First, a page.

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Arab World Remains Opposed to Iraq Attack, say Analysts - 2002-09-09

Political analysts in Egypt say even if there is compelling evidence Iraq is acquiring nuclear weapons, the Arab world is unlikely to support military action to oust Saddam Hussein.

Egyptian-based political analyst Mohammad Kamal says regimes throughout the Arab world will not support military action against Iraq because they have no fear of Saddam Hussein even if he is developing nuclear weapons.

"Arab countries don't perceive Iraq's weapons of mass destruction as a threat to them," said Mr. Kamal. "Actually, many Arabs believe that Iraq's weapons of mass destruction represent a balance to Israeli nuclear and other sorts of weapons of mass destruction. Also they're going to raise the issue of double standards in the U.S. position of why you talk about Iraq's capabilities and you say nothing about Israel's nuclear arsenal."

Political analyst Abdullah el-Ashaal, a Cairo-based expert on Arab affairs, says leaders in the region have no reason to believe Saddam Hussein would launch a nuclear weapon against an Arab state. However, he says, there is fear a U.S. led military campaign to oust the Iraqi leader could cause Iraq to attack Israel. If Israel should respond, he says, there would be a reaction throughout the Arab world that no government could contain.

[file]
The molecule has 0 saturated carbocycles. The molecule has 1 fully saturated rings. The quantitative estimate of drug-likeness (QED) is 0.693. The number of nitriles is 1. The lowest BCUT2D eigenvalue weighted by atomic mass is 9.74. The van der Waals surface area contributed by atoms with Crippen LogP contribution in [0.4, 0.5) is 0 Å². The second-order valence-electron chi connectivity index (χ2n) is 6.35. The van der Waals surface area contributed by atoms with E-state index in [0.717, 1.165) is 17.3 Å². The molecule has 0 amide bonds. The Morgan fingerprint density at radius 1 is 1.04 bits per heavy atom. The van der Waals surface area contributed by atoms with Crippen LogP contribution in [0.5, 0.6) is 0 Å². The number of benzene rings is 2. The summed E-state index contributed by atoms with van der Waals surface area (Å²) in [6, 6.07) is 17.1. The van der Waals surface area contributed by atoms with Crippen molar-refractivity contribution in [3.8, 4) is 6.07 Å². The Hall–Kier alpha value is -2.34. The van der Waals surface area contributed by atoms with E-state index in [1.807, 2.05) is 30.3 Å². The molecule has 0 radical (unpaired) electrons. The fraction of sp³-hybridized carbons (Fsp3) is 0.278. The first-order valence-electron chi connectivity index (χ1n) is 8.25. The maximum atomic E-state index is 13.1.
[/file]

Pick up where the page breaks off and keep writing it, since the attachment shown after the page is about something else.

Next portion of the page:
"I'm afraid the Arabic streets would have the chance, at this time, to attack even the governments and to make unexpected behavior and this would mean general chaos would be prevailing everywhere in the Arab world," said Mr. el-Ashaal. "I'm afraid the repercussions in the street would be far away from any control of the Arab governments."

Mr. el-Ashaal says he believes it is too late for the United States to change the mentality of the people in the Middle East because, he says, everyone believes the U.S. is looking for excuses to attack Iraq. He says what Arabs would support is a plan recently put forth by French President Jacques Chirac that would give Iraq a three week deadline to allow the full return of U.N. weapons inspectors with a free hand to do their job.